An alternative scenario - one that I prefer - is that Epiphyllum, Hylocereus and their relatives on one hand, and Rhipsalis and its allies on the other, form quite separate groups of epiphytic cacti which were independently derived from Pereskia (or an allied genus). This is consistent with the second IOS classification (Hunt & Taylor 1990: see particularly note 4, p. 87), and implies the Cactoideae are diphyletic (ie have two separate origins). I suggest the Hylocereeae probably split off from Pereskia much later than Rhipsalis. Most of the genera included in the Hylocereeae occur in South America, Central America and the Caribbean which implies they were established prior to the disruption of proto-Central America in the Late Cretaceous (see above); however, their absence from Africa is evidence that they evolved after it had completed its separation from South America (about 90-80 Ma).
Another problem involves the provenance of the plants identified as Rhipsalis baccifera (or R. cassytha) in the botanical literature. The type locality of R. baccifera is assumed to be the Caribbean, possibly Jamaica (Barthlott & Taylor 1995: 63) and it seems likely that most of the cultivated plants are from the same area. This is certainly true for the plants studied by Boke which were collected in Cuba (Boke 1955:1). However, Caribbean (and Central American) populations are tetraploid, whereas those from South America are diploid and are therefore less derived. This is consistent with the idea that the R. baccifera group arose in South America. It would be worth checking to see if seedlings of South American "R. baccifera" (which perhaps should be differentiated taxonomically from the Caribbean population because of the chromosomal differences) have the same succulent hypocotyl and small cotyledons, or if they more closely resemble seedlings of Pereskia.
All that needs to be said about Buxbaum's second objection is that there
is no such thing as a "Law" of recapitulation. Also known as
the "Biogenetic Law", this claims that "ontogency recapitulates
phylogeny", ie the growth stages of an individual organism replay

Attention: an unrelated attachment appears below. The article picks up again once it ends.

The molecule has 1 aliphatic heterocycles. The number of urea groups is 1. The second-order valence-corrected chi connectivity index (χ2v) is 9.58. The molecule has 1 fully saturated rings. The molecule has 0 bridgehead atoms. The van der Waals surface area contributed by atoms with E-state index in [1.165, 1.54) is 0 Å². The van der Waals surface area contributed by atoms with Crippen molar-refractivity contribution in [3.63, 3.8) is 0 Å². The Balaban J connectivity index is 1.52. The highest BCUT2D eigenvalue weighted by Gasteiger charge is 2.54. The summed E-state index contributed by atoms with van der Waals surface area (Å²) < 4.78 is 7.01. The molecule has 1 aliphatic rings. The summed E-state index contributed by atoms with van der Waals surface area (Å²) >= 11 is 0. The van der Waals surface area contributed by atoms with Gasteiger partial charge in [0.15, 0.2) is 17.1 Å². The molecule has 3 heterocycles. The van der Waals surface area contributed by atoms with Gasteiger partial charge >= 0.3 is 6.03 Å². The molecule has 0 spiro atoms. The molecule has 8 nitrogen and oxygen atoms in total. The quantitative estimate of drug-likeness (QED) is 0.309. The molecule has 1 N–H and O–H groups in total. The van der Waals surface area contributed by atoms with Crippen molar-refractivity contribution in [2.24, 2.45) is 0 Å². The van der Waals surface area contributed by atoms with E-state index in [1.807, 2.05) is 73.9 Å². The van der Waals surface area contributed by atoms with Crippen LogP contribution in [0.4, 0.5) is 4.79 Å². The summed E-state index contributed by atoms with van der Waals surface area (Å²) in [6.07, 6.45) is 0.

its evolutionary history. It is now considered to be an over-generalization,
as there is plenty of evidence from other plants and animals that juvenile
characters in one species may become the adult characters in its descendant,
ie the opposite of recapitulation. The significance of this phenomenon,
known as paedsomorphosis, for cactus evolution is discussed below. (See
Gould 1977 for a thorough discussion of the relationship between ontogeny
The other line of evidence for the antiquity of Rhipsalis is the great diversity of plant form in the genus (even more if it includes species placed in Lepismium). This is greater than in any other cactus genus and indicates a long period of evolutionary radiation (see Fig. 3).
If this scenario is correct, if Rhipsalis has been around since the Early
Cretaceous, then it should be possible to find some fossil evidence. According
to McCarten (1981) the oldest bona fide cactus fossils are of Late Pleistocene
age (a mere 22,000 years old at the most). This is not surprising as most
live in habitats where fossilisation is unlikely. Even if a Rhipsalis
stem was somehow fossilised as the result of rapid burial then it would
probably be very difficult to recognize it as such unless flowers were
preserved. (This is not impossible - a considerable number of fossil flowers,
some as old as 110 million years, are known.) Pollen stand a much better